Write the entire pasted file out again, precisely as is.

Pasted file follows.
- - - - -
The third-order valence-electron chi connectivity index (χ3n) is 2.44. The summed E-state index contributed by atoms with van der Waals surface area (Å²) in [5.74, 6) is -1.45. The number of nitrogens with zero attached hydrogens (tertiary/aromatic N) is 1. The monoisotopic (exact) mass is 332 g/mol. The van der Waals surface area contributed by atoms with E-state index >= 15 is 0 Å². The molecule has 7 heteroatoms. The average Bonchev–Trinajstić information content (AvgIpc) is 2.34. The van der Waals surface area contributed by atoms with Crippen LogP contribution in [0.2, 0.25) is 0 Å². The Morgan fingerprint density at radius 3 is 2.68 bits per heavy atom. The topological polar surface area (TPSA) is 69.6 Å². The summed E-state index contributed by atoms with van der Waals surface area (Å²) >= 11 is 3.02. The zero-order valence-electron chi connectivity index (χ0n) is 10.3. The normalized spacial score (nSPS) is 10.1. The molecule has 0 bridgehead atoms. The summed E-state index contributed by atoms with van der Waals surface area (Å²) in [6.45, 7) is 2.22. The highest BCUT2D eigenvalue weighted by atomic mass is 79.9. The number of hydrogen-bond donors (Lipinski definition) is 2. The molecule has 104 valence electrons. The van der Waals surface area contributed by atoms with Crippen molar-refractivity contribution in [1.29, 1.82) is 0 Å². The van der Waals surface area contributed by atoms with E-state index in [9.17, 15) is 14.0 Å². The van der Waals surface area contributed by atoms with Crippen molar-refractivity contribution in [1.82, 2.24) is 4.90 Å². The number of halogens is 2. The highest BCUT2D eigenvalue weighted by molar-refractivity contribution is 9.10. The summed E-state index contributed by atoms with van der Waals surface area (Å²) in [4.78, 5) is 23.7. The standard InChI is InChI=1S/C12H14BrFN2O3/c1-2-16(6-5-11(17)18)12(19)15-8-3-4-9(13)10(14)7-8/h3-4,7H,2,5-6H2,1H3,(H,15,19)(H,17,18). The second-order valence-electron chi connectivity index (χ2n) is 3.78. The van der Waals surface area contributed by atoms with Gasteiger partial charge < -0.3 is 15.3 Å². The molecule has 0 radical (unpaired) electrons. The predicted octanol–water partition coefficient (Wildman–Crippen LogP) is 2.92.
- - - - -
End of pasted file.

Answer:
The third-order valence-electron chi connectivity index (χ3n) is 2.44. The summed E-state index contributed by atoms with van der Waals surface area (Å²) in [5.74, 6) is -1.45. The number of nitrogens with zero attached hydrogens (tertiary/aromatic N) is 1. The monoisotopic (exact) mass is 332 g/mol. The van der Waals surface area contributed by atoms with E-state index >= 15 is 0 Å². The molecule has 7 heteroatoms. The average Bonchev–Trinajstić information content (AvgIpc) is 2.34. The van der Waals surface area contributed by atoms with Crippen LogP contribution in [0.2, 0.25) is 0 Å². The Morgan fingerprint density at radius 3 is 2.68 bits per heavy atom. The topological polar surface area (TPSA) is 69.6 Å². The summed E-state index contributed by atoms with van der Waals surface area (Å²) >= 11 is 3.02. The zero-order valence-electron chi connectivity index (χ0n) is 10.3. The normalized spacial score (nSPS) is 10.1. The molecule has 0 bridgehead atoms. The summed E-state index contributed by atoms with van der Waals surface area (Å²) in [6.45, 7) is 2.22. The highest BCUT2D eigenvalue weighted by atomic mass is 79.9. The number of hydrogen-bond donors (Lipinski definition) is 2. The molecule has 104 valence electrons. The van der Waals surface area contributed by atoms with Crippen molar-refractivity contribution in [1.29, 1.82) is 0 Å². The van der Waals surface area contributed by atoms with E-state index in [9.17, 15) is 14.0 Å². The van der Waals surface area contributed by atoms with Crippen molar-refractivity contribution in [1.82, 2.24) is 4.90 Å². The number of halogens is 2. The highest BCUT2D eigenvalue weighted by molar-refractivity contribution is 9.10. The summed E-state index contributed by atoms with van der Waals surface area (Å²) in [4.78, 5) is 23.7. The standard InChI is InChI=1S/C12H14BrFN2O3/c1-2-16(6-5-11(17)18)12(19)15-8-3-4-9(13)10(14)7-8/h3-4,7H,2,5-6H2,1H3,(H,15,19)(H,17,18). The second-order valence-electron chi connectivity index (χ2n) is 3.78. The van der Waals surface area contributed by atoms with Gasteiger partial charge < -0.3 is 15.3 Å². The molecule has 0 radical (unpaired) electrons. The predicted octanol–water partition coefficient (Wildman–Crippen LogP) is 2.92.